Curr Loss (as of 2/2012): $29,832.56

Cumulative loss: $274,340.89

Loss Severity (%): 268.76%

Original Amount: $103,500

The cumulative loss and loss severity are extremely high.  This is not a record high for the amount or the loss severity percentage.  But for a boarded up house that is probably not worth $100,000.00 it sure is quite a hit.   Good thing there are still 440 or so loans in this trust with a current balance of over $88 million.  That makes this small amount easy to swallow.  In reality the loss amount is very low because the loan amount is low.  Another loan in this same pool had a cumulative loss of $770,630.99 and a loss severity of 86.41%.  The loan amount was $900,000.

Now for the real question.  How does a loan for $103,500 actually cost the investors a loss of $274,340.89?  Where does the “exta” amount come from to pay for the loss of this property?


How Do I Order Certified Copies of SEC Filings?

How Do I Order Certified Copies of SEC Filings?

By Daniel Edstrom
DTC Systems, Inc.

Send an email to [email protected]
Ask them for ALL filings related to the trust and then give them the exact name of the trust (this can be a challange).  If you can, give them information about one of the filings from this trust (accession number and/or SEC file number).  There are usually not that many files associated with a specific securitized trust.  I received approx. 2,000 pages.  It cost me $26.00 for photocopy fees.
Also you can only request one entity per email.  So if you want copies of information for this trust from the depositor (for instance my static loan level file was in an 8-k from the depositor), you will need to request them separately from the trust entity request.  In this case reference the specific documents you need by date, accession number and SEC filing number (because the depositor usually has a very large number of filings which are probably unrelated to your specific trust).

Tell them you are ready willing and able to pay the fees necessary.  Give them your name and address.  You might want to give them your phone number, but if they have questions they will probably just email you.  I asked them for two copies of everything but they said I will only get one copy.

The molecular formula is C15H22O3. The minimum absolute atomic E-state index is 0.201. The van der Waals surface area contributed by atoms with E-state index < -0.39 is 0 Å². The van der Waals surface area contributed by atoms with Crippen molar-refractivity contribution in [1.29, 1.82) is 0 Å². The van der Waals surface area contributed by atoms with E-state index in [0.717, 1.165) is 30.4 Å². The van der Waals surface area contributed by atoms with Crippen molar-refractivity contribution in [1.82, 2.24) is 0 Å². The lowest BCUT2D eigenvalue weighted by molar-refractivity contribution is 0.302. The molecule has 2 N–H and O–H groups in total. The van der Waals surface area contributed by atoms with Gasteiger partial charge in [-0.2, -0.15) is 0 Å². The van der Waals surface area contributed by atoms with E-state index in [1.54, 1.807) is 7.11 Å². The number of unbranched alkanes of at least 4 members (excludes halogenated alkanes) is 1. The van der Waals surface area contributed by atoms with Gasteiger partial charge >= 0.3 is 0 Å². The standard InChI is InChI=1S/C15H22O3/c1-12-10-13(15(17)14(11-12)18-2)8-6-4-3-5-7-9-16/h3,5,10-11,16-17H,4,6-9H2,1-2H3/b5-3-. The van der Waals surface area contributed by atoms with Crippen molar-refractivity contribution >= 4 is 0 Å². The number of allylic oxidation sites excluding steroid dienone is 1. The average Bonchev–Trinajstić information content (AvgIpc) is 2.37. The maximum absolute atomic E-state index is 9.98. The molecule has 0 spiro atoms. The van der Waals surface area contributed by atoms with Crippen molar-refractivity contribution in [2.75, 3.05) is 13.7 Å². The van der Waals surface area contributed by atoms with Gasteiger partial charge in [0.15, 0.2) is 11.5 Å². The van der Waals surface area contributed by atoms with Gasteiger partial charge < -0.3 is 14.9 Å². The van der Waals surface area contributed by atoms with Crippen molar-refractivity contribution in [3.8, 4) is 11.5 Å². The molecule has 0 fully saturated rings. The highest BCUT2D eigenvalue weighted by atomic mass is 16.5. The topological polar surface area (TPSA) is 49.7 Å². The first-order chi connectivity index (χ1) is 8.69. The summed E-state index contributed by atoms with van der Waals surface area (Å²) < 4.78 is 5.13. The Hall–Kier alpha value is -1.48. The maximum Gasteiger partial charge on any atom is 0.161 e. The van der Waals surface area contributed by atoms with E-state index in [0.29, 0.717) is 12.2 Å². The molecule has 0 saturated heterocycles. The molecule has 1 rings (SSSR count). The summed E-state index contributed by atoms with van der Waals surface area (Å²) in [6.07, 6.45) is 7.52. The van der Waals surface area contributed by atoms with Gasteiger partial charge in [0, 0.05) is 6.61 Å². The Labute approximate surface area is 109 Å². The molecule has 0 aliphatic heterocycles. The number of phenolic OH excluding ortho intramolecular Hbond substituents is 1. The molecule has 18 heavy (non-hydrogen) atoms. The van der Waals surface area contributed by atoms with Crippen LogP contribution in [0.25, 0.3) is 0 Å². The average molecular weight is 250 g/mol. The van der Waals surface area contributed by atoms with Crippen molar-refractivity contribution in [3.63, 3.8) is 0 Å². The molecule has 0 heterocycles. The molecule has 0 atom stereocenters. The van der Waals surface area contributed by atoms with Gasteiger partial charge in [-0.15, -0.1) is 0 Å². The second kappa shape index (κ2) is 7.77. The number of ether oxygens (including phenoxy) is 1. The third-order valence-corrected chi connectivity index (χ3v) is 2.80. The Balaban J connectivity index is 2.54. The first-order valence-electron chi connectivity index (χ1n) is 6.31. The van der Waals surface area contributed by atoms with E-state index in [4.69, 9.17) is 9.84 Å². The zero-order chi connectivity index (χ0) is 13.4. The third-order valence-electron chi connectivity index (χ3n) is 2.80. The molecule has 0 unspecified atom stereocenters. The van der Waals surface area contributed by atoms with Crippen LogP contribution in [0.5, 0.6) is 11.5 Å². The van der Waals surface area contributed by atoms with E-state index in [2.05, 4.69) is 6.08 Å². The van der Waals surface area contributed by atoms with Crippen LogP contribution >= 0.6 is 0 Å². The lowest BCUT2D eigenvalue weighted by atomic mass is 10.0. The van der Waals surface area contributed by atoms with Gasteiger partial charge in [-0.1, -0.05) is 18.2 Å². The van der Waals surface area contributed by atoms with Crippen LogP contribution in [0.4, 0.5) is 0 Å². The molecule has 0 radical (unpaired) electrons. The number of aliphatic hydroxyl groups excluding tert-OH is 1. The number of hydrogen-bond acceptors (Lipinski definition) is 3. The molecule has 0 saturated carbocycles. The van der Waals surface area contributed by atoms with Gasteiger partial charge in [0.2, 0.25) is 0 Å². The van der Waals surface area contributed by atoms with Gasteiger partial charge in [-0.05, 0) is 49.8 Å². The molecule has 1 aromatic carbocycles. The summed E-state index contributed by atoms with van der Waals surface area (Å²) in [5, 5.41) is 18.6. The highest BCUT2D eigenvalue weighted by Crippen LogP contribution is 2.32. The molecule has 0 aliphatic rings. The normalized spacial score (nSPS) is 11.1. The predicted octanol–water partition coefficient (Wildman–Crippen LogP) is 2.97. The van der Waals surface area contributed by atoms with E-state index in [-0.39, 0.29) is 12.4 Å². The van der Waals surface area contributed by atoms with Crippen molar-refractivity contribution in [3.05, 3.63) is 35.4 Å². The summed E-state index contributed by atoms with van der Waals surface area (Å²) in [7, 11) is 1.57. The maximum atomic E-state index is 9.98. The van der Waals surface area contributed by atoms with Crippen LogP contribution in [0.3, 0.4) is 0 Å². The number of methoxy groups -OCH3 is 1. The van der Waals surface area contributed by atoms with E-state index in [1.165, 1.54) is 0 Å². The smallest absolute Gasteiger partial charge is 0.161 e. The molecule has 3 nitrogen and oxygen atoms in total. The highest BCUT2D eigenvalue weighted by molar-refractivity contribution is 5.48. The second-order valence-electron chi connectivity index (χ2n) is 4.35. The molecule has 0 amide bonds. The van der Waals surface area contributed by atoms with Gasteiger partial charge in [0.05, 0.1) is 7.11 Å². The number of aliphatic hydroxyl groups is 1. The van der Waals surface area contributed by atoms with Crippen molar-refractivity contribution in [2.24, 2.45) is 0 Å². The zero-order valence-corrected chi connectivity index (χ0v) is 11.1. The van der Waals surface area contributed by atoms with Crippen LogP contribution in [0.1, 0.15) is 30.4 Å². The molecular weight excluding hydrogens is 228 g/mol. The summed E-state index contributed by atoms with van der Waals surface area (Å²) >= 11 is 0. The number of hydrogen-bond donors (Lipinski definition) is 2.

The Wrong Remedy at the Wrong Time, Part 1

The Wrong Remedy at the Wrong Time, Part 1

By Daniel Edstrom
DTC Systems, Inc.

New Note added on 1/22/2012 thanks to Simonee.  California Probate Code does not seem to apply based on this California Supreme Court decision: Monterey S.P. Partnership v. W. L. Bangham, Inc. (1989) 49 Cal.3d 454 , 261 Cal.Rptr. 587; 777 P.2d 623 (download here:

Monterey S.P. Partnership v. W. L. Bangham, Inc. (1989) 49 Cal.3d 454 , 261 Cal.Rptr. 587; 777 P.2d 623

Here is a quick overview of what happens in a non-judicial foreclosure.  If you are in a judicial state, this post does not apply directly to your case.  But if you understand what happens in a non-judicial foreclosure, you may get insight into what might apply to your case.

I am not indicating that any of these documents are true or accurate, just that this is what typically happens.

Closing the Transaction

The homeowner executes a note and security instrument (i.e. Deed of Trust).  The parties to the trust created by the Deed of Trust are the trustor (homeowner), trustee (usually a title company) and the beneficiary (either MERS or the named lender).    Everyone seems to assume that the trust was constituted (created), that it is valid and continuing.  This is where the trouble begins (not really, but for this article we will assume it begins here and not before).

Notice of Default

Supposedly the Notice of Default is recorded and sent to the homeowner by the agent for the beneficiary.  Who is the beneficiary?  Looking at my notice of default the only beneficiary mentioned is MERS.  However, other documents sent usually point to one or more other parties who “might” be a beneficiary.